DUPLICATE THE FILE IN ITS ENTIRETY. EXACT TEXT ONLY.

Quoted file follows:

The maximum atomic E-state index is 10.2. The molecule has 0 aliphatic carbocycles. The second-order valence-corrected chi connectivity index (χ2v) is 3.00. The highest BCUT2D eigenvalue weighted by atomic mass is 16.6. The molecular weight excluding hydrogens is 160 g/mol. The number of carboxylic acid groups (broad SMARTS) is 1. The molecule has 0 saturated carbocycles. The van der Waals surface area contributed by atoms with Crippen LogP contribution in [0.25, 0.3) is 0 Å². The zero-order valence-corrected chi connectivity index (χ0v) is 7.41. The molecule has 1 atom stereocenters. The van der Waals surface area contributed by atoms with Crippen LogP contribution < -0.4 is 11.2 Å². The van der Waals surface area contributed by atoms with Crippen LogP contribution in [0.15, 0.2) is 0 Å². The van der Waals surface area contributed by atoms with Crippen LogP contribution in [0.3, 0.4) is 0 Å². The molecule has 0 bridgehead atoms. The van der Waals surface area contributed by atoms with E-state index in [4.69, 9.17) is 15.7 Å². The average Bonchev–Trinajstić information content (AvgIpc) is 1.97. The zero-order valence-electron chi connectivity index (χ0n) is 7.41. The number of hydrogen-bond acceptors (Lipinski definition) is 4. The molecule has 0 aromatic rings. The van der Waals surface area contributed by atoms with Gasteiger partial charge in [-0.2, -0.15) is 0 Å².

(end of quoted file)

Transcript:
The maximum atomic E-state index is 10.2. The molecule has 0 aliphatic carbocycles. The second-order valence-corrected chi connectivity index (χ2v) is 3.00. The highest BCUT2D eigenvalue weighted by atomic mass is 16.6. The molecular weight excluding hydrogens is 160 g/mol. The number of carboxylic acid groups (broad SMARTS) is 1. The molecule has 0 saturated carbocycles. The van der Waals surface area contributed by atoms with Crippen LogP contribution in [0.25, 0.3) is 0 Å². The zero-order valence-corrected chi connectivity index (χ0v) is 7.41. The molecule has 1 atom stereocenters. The van der Waals surface area contributed by atoms with Crippen LogP contribution < -0.4 is 11.2 Å². The van der Waals surface area contributed by atoms with Crippen LogP contribution in [0.15, 0.2) is 0 Å². The van der Waals surface area contributed by atoms with Crippen LogP contribution in [0.3, 0.4) is 0 Å². The molecule has 0 bridgehead atoms. The van der Waals surface area contributed by atoms with E-state index in [4.69, 9.17) is 15.7 Å². The average Bonchev–Trinajstić information content (AvgIpc) is 1.97. The zero-order valence-electron chi connectivity index (χ0n) is 7.41. The number of hydrogen-bond acceptors (Lipinski definition) is 4. The molecule has 0 aromatic rings. The van der Waals surface area contributed by atoms with Gasteiger partial charge in [-0.2, -0.15) is 0 Å².